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    WHICH SCHOOL IS RIGHT FOR MY CHILD?

    Date:

    By Lana Clark

    My experience of finding the right school for my youngster hasn’t been easy, but the things I’ve learned along the way (ie. the hard way) are tips that can benefit us all.

    I recently came across a social media post calling out a school that I also had yanked my child out of a year earlier and, before adding feedback to the post, I realised my experience, although also negative, was not the same as this parent. It did however lead me to pose two questions to the Department of Education, how many complaints need to be had before the department looks closely into a school? And do they look at and compare how many students leave a school? The latter question I asked because when I moved my child from the school there was no exit survey asking why the move? Where are you going? Do you need the student file? Nothing from the school or department at all, so while I await official response from the Department of Education here are a few tips:

    School tours: These give you an initial feel of the campus and facilities available. Unfortunately they can be quite mechanical so you will not see the day to day running of the school.

    Annual report: All schools are required to produce an annual report. It is full of information such as visions, operations and budgets, so if you can make your way through the matrix of graphs and diagrams, a lot can be learnt.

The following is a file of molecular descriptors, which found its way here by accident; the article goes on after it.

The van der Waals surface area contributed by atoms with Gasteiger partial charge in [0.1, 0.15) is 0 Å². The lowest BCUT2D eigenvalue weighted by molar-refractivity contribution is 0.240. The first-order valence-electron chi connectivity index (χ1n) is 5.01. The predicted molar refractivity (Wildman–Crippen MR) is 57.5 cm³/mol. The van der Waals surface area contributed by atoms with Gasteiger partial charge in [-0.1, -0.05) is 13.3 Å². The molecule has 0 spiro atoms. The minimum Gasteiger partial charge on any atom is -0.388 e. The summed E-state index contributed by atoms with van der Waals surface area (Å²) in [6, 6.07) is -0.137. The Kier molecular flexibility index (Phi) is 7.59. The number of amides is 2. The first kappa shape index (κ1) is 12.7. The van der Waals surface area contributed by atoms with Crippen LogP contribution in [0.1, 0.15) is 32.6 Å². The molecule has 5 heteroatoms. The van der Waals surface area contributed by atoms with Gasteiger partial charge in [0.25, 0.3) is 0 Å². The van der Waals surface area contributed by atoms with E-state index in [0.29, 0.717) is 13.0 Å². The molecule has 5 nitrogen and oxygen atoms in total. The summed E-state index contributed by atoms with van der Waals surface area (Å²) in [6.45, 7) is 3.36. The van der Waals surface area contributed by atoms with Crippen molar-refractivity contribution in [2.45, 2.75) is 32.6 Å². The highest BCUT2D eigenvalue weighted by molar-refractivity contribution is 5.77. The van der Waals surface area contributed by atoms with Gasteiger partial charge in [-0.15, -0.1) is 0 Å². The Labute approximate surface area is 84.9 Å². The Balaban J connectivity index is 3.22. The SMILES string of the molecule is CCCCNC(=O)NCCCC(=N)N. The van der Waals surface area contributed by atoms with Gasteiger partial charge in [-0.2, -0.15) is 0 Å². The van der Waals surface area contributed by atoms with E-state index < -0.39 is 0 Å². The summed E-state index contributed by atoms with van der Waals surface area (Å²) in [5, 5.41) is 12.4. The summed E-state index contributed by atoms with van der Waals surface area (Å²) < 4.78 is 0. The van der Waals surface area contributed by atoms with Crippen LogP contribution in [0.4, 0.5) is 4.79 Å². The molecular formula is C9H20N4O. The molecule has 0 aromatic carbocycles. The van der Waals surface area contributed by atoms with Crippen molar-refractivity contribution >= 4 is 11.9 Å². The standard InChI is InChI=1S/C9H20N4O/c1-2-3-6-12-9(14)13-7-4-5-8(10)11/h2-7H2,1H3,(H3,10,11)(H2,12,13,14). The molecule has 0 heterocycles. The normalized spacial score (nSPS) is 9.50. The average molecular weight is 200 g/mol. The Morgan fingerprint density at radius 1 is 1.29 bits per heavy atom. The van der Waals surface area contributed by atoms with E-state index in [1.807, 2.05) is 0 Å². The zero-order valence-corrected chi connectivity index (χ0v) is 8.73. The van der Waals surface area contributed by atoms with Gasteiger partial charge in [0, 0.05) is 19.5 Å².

Staff: Happy teachers come from the top down. If the staff are constantly turning over there may be an issue.  

    Contact: If you email the principal of the school and fail to get a response that could be a red flag.

    Services: If your child needs a speech therapist, occupational therapist, psychologist or support because they are gifted then make sure you ask for the school’s position on these services. In my case when I asked about having an Occupational Therapist they basically replied “not our problem” and, after pointing out that handwriting was indeed their problem, they dismissed the request due to the school having no space. This was a huge red flag and more parents would do well to address before enrolling.

    Facebook: Can you trust Facebook recommendations? Yes, No, Maybe? Everyone has different experiences. Definitely take note of all comments and even private message those to get clarification because for those who have no issues it does not mean none exist, it just means they did not come across any issues. 

    Bullying: This topic often comes up on Facebook forums. All schools will have a policy but there is no point just listening to them spew out the standard ’we do not tolerate bullying’ and directing you to the department website. You need to ask what exactly they do to combat it? And importantly what if their approach does not work? This is where previous parent experience is vital.

    You need to find the right fit for the child and not because they have made a school pick up buddy or they gel with other parents. At the end of the day you are dropping your child off and walking away so you need to be confident in your decision. 

     

    Schools may teach the same curriculum but internally they vary so much, and like any workplace their approach can change over time. So use the parent committee, ask questions of other parents and staff and meet the principal. Do not be afraid to be ‘that parent’ as you may find there are many others in the same boat.

    Also, if you do decide to change school drop a line to the Department of Education, on 1300 333 232 or swvr@education.vic.gov.au because all feedback positive and negative will hopefully help future parents make the right decision.

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